The names of the eight rooms are evocative: Between Reality and Magic; Caravaggio and Artemisia; Caravaggio: Medusa; Caravaggio: Bacchus; By Candlelight; Rembrandt and Rubens; Galileo and the Medici; and  Florentine Epic. The lion’s share obviously goes to Caravaggio, the unquestioned pivot of painting in a century characterised by strong passions, symbolism and often extreme innovation.

The age’s passionateness determined the colour choice of red for the panels in the rooms along the corridor (in order to avoid intervening directly on Vasari’s original colour scheme) and for the walls of the inner rooms (from 96 to 99). Not a flaming, over-the-top red but a red that is often found in the fabrics and decor depicted in the paintings of those years, developed on the basis of a textile sample of the period and manufactured with natural pigments already in use in the 17th century: a real yet almost “filtered” red, as one might say.

Uffizi Galleries’ Director Eike Schmidt stated: “The new layout is based on a thematic and artistic approach designed to inspire and to stimulate the visitor’s curiosity, carrying him or her back into the atmosphere of the time and into the history of the Medici’s collections. The idea is to create an intellectual experience both for the non-specialist and for the expert. Thanks to the juxtaposition of paintings from Florence and the rest of Italy with pictures from northern Europe, we have recovered the international spirit informing the taste of the period, which was open to influences from every country.”

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“Between Reality and Magic”, the first room, contains paintings by artists who were active in the 16th century but already paved the way towards a new artistic approach that left the Mannerist ideals behind. Also on view are highly unconventional, playful and even bizarre subjects such as Annibale Caracci’s Man with an Ape. Other works are exemplary of the learned culture suffused with symbolic meanings, which is characteristic of the region in which Caravaggio trained. This is the case, for instance, with the Dossi brothers’ Allegory of Hercules (once thought to be a scene of witchcraft) and with the enigmatic Witch Strangling a Putto of intensely discussed attribution.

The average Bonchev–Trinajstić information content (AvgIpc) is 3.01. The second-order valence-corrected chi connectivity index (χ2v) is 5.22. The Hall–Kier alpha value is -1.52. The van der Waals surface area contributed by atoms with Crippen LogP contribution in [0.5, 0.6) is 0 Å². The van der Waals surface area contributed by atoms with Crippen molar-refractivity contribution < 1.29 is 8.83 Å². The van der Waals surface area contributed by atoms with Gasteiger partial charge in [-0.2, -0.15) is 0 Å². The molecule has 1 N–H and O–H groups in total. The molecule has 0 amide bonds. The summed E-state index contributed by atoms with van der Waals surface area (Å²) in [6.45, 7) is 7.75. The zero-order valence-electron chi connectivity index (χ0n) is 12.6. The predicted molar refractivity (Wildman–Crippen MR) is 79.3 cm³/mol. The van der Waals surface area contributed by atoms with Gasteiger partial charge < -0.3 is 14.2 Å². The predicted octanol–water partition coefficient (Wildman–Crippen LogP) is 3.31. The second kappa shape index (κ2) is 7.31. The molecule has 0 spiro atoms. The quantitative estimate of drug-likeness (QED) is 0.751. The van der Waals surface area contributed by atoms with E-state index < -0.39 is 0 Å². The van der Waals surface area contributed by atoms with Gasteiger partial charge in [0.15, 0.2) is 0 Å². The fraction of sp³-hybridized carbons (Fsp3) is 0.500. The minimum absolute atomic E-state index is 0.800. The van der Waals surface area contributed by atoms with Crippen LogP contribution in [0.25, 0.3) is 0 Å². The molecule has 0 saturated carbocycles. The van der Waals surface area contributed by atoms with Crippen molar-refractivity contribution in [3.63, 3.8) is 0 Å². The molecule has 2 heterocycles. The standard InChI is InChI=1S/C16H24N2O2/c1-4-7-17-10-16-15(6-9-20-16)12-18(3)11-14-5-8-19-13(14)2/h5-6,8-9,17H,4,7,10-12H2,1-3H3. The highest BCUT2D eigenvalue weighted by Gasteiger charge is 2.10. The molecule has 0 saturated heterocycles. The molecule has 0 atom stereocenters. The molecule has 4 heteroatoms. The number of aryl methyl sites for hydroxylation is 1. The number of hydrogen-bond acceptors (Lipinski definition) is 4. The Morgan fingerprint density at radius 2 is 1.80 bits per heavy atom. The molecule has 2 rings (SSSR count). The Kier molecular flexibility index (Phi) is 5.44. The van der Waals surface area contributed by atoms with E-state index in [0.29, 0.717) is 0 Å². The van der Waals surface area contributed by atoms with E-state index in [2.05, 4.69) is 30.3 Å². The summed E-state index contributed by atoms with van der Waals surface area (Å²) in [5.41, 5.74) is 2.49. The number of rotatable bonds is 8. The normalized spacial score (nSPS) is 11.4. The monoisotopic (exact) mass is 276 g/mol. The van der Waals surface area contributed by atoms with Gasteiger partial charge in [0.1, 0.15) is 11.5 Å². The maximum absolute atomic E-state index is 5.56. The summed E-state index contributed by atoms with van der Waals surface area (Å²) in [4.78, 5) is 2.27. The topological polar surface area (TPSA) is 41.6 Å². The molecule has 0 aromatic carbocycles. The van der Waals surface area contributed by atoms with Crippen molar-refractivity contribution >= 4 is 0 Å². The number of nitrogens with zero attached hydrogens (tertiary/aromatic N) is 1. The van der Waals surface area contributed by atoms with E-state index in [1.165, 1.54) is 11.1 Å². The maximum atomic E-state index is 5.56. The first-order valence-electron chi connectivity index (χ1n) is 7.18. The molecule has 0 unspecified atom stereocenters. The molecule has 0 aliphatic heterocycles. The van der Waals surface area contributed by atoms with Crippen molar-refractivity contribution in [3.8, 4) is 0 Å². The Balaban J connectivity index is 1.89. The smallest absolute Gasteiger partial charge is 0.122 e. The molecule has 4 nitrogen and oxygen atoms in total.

The following room, “Caravaggio and Artemisia”, is dominated by a biblical subjects, which revolve around the theme of violence. It showcases an extremely fine David and Goliath by Guido Reni, which will be facing Caravaggio’s Sacrifice of Isaac as of June when it returns from the exhibitions in Milan and in Forlì; until then, the gap will be filled by an ancient copy of Caravaggio’s Incredulity of St. Thomas, which was already documented in the collection of Carlo de’ Medici by 1666. This room also houses Artemisia Gentileschi’s Beheading of Holofernes, one of the Uffizi’s most famous paintings.

In the room dedicated to Caravaggio’s Medusa, a magnificent painted parade shield is displayed in a new case against the backdrop of a large red panel. On the walls, in addition to Cecco Bravo’s Armida, a recent donation from the Friends of the Uffizi, it is worth highlighting the presence of a Roman statue of Minerva with the head of the Gorgon on her breast, and a painting of the Gorgon’s head crowned in writhing serpents painted by Otto Marseus van Schrieck but attributed in past centuries to Leonardo da Vinci and thus formerly admired by countless travellers as one of the most celebrated paintings at the Uffizi.